Social Sciences Book Reviews (page 5)

SPINSTER by Kate Bolick
BIOGRAPHY & MEMOIR
Released: April 21, 2015

"A sexy, eloquent, well-written and -researched study/memoir."
An Atlantic contributing editor's refreshingly bold and incisive account of how she came to celebrate her status as a single woman.Read full book review >
SPEAK NOW by Kenji Yoshino
CURRENT AFFAIRS
Released: April 21, 2015

"Yoshino claims that he was riveted by the 3,000-page trial transcript; his cogent, incisive narrative is equally captivating."
The story of a crucial trial to legitimize same-sex marriage. Read full book review >

HEADSCARVES AND HYMENS by Mona Eltahawy
CURRENT AFFAIRS
Released: April 21, 2015

"Although Eltahawy's passionate book contributes to the struggle against women's oppression, in the face of endemic misogyny, the potential for revolution seems chillingly remote."
The plight of women in the Middle East. Read full book review >
THE ROAD TO CHARACTER by David Brooks
PSYCHOLOGY
Released: April 21, 2015

"The author's sincere sermon—at times analytical, at times hortatory—remains a hopeful one."
New York Times columnist Brooks (The Social Animal: The Hidden Sources of Love, Character and Achievement, 2011, etc.) returns with another volume that walks the thin line between self-help and cultural criticism.Read full book review >
THE GREAT DIVIDE by Joseph E. Stiglitz
BUSINESS & ECONOMICS
Released: April 20, 2015

"Smart, sometimes-stinging prose that rejects the doctrines of strangled government and artificial austerity, doctrines that require us to 'pay a high economic price for our growing inequality and declining opportunity.'"
Nobel Prize-winning economist Stiglitz (The Price of Inequality, 2012, etc.) examines some of the macro dollars-and-cents issues that separate the haves from the have-nots—and money is just of them. Read full book review >

THE PROFESSOR IN THE CAGE by Jonathan Gottschall
BIOGRAPHY & MEMOIR
Released: April 14, 2015

"A personal history of violence that makes Norman Mailer look nuanced by comparison."
An English professor becomes a mixed martial arts cage fighter and then examines the history of human violence to justify the act. Read full book review >
COURSE CORRECTION by Ginny Gilder
BIOGRAPHY & MEMOIR
Released: April 14, 2015

"A passionate memoir of a woman rower who battled numerous odds in search of becoming the best in her sport."
How one woman overcame numerous obstacles to become an Olympic silver medalist in rowing. Read full book review >
COOL by Steven Quartz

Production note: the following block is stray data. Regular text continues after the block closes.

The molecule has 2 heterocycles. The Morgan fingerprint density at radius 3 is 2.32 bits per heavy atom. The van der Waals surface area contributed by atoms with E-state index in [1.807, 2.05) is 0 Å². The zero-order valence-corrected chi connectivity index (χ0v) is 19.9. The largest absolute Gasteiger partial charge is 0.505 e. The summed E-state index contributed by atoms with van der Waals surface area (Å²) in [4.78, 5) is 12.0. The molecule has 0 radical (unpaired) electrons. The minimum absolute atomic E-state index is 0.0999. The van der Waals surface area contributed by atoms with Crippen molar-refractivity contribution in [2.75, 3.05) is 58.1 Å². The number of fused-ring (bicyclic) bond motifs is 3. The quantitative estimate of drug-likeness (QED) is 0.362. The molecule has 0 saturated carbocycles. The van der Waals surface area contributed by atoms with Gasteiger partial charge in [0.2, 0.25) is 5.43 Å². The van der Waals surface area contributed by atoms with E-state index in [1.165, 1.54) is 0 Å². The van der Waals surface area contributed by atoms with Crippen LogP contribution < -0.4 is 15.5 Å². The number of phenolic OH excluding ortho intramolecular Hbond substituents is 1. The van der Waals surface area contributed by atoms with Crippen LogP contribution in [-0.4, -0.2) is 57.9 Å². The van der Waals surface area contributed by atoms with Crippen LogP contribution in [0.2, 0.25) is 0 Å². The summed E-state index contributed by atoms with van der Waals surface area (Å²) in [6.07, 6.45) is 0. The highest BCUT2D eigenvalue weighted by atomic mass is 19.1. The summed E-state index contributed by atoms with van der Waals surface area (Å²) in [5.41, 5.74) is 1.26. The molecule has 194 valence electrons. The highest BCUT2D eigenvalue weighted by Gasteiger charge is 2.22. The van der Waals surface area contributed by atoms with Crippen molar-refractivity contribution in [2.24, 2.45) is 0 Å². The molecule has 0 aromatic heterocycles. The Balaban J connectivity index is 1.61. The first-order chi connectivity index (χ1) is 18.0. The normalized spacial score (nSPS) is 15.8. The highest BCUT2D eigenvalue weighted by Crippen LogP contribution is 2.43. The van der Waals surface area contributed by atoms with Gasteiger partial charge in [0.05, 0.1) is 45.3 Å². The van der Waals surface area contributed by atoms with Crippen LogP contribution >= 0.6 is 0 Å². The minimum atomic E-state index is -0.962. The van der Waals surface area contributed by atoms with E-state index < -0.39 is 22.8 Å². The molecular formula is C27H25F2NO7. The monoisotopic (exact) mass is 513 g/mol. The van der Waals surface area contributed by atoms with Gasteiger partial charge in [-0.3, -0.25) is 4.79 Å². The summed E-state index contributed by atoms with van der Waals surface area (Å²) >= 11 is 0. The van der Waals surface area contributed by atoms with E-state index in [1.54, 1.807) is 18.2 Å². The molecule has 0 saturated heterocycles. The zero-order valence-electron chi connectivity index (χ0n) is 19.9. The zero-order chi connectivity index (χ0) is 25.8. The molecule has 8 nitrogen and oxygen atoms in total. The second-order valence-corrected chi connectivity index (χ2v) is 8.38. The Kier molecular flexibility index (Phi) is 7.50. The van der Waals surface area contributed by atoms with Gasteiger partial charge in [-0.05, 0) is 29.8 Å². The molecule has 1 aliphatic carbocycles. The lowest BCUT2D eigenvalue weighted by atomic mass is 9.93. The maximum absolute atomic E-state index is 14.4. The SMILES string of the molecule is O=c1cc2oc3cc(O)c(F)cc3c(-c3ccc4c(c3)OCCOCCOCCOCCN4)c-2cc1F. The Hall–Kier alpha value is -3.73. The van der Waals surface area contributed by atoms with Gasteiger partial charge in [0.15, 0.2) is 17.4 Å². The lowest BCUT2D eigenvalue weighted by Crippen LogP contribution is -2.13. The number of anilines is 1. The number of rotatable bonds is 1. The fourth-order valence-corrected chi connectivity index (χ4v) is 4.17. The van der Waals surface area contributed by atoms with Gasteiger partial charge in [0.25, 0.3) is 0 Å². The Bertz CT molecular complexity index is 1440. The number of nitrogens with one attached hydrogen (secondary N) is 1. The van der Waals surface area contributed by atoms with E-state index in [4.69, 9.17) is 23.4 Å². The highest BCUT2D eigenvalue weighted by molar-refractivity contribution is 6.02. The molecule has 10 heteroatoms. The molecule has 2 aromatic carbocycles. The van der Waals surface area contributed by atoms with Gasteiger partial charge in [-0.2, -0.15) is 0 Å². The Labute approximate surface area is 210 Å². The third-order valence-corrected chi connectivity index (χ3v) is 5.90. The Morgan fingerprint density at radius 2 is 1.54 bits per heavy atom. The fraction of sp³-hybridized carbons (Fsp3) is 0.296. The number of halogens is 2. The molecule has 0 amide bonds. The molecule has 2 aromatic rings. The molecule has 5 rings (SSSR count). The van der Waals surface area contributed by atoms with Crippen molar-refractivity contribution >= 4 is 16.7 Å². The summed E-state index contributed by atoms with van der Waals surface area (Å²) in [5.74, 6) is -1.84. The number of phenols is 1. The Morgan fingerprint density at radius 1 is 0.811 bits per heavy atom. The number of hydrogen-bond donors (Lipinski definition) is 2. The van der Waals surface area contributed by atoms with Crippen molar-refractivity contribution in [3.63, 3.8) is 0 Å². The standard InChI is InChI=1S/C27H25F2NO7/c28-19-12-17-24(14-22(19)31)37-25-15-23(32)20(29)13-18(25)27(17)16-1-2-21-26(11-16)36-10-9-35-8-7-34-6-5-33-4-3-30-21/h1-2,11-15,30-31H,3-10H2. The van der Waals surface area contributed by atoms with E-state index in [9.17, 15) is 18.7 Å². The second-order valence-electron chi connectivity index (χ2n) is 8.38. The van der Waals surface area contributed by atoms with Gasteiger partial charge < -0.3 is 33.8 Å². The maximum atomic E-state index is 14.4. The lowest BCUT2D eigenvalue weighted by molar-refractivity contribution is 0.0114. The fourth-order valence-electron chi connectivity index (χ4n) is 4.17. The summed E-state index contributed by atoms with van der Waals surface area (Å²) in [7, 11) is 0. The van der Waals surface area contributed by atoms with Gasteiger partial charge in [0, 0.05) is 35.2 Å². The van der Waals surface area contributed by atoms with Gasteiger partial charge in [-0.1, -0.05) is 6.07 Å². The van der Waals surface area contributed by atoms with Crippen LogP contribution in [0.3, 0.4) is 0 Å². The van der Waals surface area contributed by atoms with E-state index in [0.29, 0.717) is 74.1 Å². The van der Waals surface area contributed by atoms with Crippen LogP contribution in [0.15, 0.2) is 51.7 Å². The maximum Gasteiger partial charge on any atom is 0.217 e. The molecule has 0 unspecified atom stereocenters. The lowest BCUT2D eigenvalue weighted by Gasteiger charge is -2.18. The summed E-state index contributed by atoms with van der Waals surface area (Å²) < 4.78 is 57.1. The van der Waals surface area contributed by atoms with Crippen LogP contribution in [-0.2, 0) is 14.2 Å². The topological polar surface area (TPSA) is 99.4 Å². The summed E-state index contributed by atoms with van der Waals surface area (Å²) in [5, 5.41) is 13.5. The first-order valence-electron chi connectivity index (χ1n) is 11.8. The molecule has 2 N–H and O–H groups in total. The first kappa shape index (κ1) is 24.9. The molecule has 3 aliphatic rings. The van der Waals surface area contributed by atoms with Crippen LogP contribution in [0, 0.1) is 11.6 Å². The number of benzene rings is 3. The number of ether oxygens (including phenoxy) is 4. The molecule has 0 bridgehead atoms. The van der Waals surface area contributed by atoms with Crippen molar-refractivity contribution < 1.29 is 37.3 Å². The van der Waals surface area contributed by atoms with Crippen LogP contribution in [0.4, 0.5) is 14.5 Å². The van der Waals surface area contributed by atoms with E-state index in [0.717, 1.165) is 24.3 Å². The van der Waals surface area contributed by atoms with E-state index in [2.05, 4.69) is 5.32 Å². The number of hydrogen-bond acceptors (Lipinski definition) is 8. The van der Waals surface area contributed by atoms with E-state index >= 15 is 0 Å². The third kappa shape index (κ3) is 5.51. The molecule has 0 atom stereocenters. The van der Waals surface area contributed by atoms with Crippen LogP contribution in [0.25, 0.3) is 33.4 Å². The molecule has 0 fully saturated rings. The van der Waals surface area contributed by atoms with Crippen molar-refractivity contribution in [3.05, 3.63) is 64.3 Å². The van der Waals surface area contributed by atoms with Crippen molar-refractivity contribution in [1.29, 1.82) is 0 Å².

BUSINESS & ECONOMICS
Released: April 14, 2015

"Some points are more provocative than convincing, but the authors put a lively spin on an age-old argument."
A counterintuitive analysis suggesting that consumers instinctively know more about the value of the signals they are sending than their critics do. Read full book review >
TWO by Ann Patchett
edited by Ann Patchett, photographed by Melissa Ann Pinney
ESSAYS & ANTHOLOGIES
Released: April 14, 2015

"A quietly ambitious multimedia production that doesn't quite live up to its potential."
Salt-of-the-earth collection of photos paired with loosely related essays by contemporary literary luminaries. Read full book review >
EVERY FATHER'S DAUGHTER by Margaret McMullan
ESSAYS & ANTHOLOGIES
Released: April 9, 2015

"Consistently elucidating portraits."
A collection of essays on the father-daughter dynamic. Read full book review >
A LETTER TO MY MOM by Lisa Erspamer
SOCIAL SCIENCES
Released: April 7, 2015

"The sap flows heavily in this book about mothers who are heroes, role models, guardian angels and superwomen."
A collection for readers who admire or can relate to those who wholly revere their selfless, sainted mothers. Read full book review >
HAPPINESS by Frédéric Lenoir
PSYCHOLOGY
Released: April 7, 2015

"A brief though well-considered guide to a wide range of the many schools of thought regarding contentment, joy and happiness."
A philosopher's exploration of all the angles of happiness. Read full book review >
Kirkus Interview
Beatriz Williams
June 23, 2015

In Beatriz Williams’ latest novel Tiny Little Thing, it’s the summer of 1966 and Christina Hardcastle—“Tiny” to her illustrious family—stands on the brink of a breathtaking future. Of the three Schuyler sisters, she’s the one raised to marry a man destined for leadership, and with her elegance and impeccable style, she presents a perfect camera-ready image in the dawning age of television politics. Together she and her husband, Frank, make the ultimate power couple: intelligent, rich, and impossibly attractive. It seems nothing can stop Frank from rising to national office, and he’s got his sights set on a senate seat in November. But as the season gets underway at the family estate on Cape Cod, three unwelcome visitors appear in Tiny’s perfect life. “A fascinating look at wealth, love, ambition, secrets, and what family members will and won’t do to protect each other,” our reviewer writes. View video >